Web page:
One of the many iconic images of Newfoundland life is the vision of brightly painted houses, lined up in a row. These homes are scattered across the city of Saint John’s, and builder Christopher Ursu of SLUG was inspired to build this model after viewing a painting by Canadian artist Barbara A. Clark.
The Habitat 67 structure is not only one of the most iconic pieces of Montreal architecture, but truly one of the most iconic pieces of modern Canadian architecture. Alongside Buckminster Fuller’s geodesic dome which now stands as the Biodome, it is one of two remaining creations from Montreal’s famed 1967 World Expo. SLUG’s Nicole Gent, of Balgonie, Saskatchewan, was inspired following a recent trip visiting relatives in Montreal, and has managed a faithful recreation of the structure in microscale, and it does a wonderful job of capturing the intricacy and detail of its counterpart.
When building with LEGO, the builders bricks become the tools – so Toronto LEGO User Group member Jeff Lee is getting a little self-referential here in building a tool out of tools. But not just any tool – no, ask any handy Canadian, and they will tell you at length about the superior power of the Canadian invented Robertson screw head.
Full marks to Jared Rosenblitt of ToroLUG for presentation on this build, delicately laid out over a Canadian flag, with a smaller, LEGO brick built flag standing upright next to it. The white trillium is the provincial flower of Ontario, and as an Ontarian, Jared is certainly showing his pride at both a provincial and federal level with this build! The sails are of course an outstanding way to find a less typical LEGO piece and use it in a non-conventional way. Even the shaping on the green leaves is phenomenal, and instantly recognizable.
With the Canadian motto of a mare usque ad mare, translated as from sea to sea, it should come as no surprise that lighthouses would play a prominent role in defining Canadian identity. Canada’s history is one tied deeply with mariners, fishermen, and sea travelers, so it is no wonder then that Rocco Nufrio of ToroLUG decided to build this beautiful little diorama. The style of the building itself is quite engaging, but it is the landscape that really brings the piece together, and the pair of seagulls, circling the beacon suspended by two transparent arms, is also a very nice touch!
Saskatchewan’s Waylon Klix is at it again with a pair of ornithological wonders! Just one look at these two little birds make them instantly recognizable as a chickadee and a jay – and the two are indeed rather iconic birds in the field (or trees, perhaps?) of Canadian fauna. The use of sloping bricks in shaping the birds is excellent, and the colouring is spot on. And the beaks are completed to great effect, with the small chicakdee bill being a particular stand-out.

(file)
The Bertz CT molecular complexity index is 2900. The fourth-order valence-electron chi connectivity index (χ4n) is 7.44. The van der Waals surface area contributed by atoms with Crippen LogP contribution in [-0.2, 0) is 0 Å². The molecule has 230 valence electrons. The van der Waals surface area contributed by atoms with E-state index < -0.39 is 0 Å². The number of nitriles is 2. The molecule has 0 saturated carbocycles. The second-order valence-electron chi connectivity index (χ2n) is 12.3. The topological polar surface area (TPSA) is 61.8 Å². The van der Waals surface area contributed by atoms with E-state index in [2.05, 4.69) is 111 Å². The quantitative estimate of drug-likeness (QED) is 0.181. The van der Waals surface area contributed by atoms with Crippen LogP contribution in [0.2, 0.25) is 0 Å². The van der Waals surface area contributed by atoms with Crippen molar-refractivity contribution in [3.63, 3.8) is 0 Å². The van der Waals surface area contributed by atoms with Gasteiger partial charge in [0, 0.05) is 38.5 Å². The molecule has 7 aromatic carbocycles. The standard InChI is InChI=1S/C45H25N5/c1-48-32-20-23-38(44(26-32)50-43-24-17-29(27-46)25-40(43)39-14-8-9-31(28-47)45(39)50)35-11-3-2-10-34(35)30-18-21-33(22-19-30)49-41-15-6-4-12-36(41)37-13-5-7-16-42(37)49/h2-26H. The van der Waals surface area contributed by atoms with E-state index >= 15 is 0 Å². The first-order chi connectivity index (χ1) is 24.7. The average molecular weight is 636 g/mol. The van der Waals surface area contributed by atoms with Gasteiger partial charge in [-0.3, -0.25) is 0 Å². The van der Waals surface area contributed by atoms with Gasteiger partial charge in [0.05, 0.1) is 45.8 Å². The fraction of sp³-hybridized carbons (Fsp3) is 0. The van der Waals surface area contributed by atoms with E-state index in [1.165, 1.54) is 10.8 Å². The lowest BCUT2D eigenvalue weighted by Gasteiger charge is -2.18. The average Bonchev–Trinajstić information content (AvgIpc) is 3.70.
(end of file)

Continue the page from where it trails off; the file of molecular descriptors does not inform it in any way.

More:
There are few Canadian pastimes more popular than heading down to a local arena, skating rink, or frozen body of water, and slapping on a pair of skates (or ‘ice skates’ as they are known to non-Canadians). Julie vanderMeulen of ToroLUG shows she has all the right moves) and all the right LEGO pieces) to put together these awesome blades of steel. The details on the laces and the blades are amazing, and the shaping of the whole foot itself is nothing short of remarkable.
For centuries the Atlantic cod provided a way of life for Canadians. Jeff Lee of ToroLUG (dr_spock_888) has built a model of a small cod fishing trawler, which captures the essence of what sustained the people of Newfoundland, and much of Canada, for so much of its history. Even the water has a feel that calls out to Canada’s cool Atlantic coast.
Do not let the relatively modern exterior of the Pointe-à-Callière Museum in Montréal fool you – for inside is one of the greatest archaeological history museum’s in all of Canada. Not only renowned for it’s artifacts, the facade envelopes an interior of integrated historic buildings and landmarks. All of these elements combined is what drew Sébastien Bouthillette (Cbast, from Quebec’s QuéLUG) to bring this to life in LEGO bricks.
One of Canada’s points of pride is our ability to not only endure cold weather, but to embrace and conquer the cold. Although it is estimated that over 75 percent of Canada’s population lives within 160km of the border with the USA, there is still a great deal of the population that lives in the far north. In order to serve these northern communities who are often isolated in frozen environments, the Canadian Coast Guard has a fleet of icebreakers stationed across the east coast, including: Ontario; Quebec; Nova Scotia; and Newfoundland and Labrador.Adam Dodge of SLUG (and one of the coordinators of the Canada Buidls 150 project) has assembled a wonderful vignette that really makes you feel the icy environs surrounding it.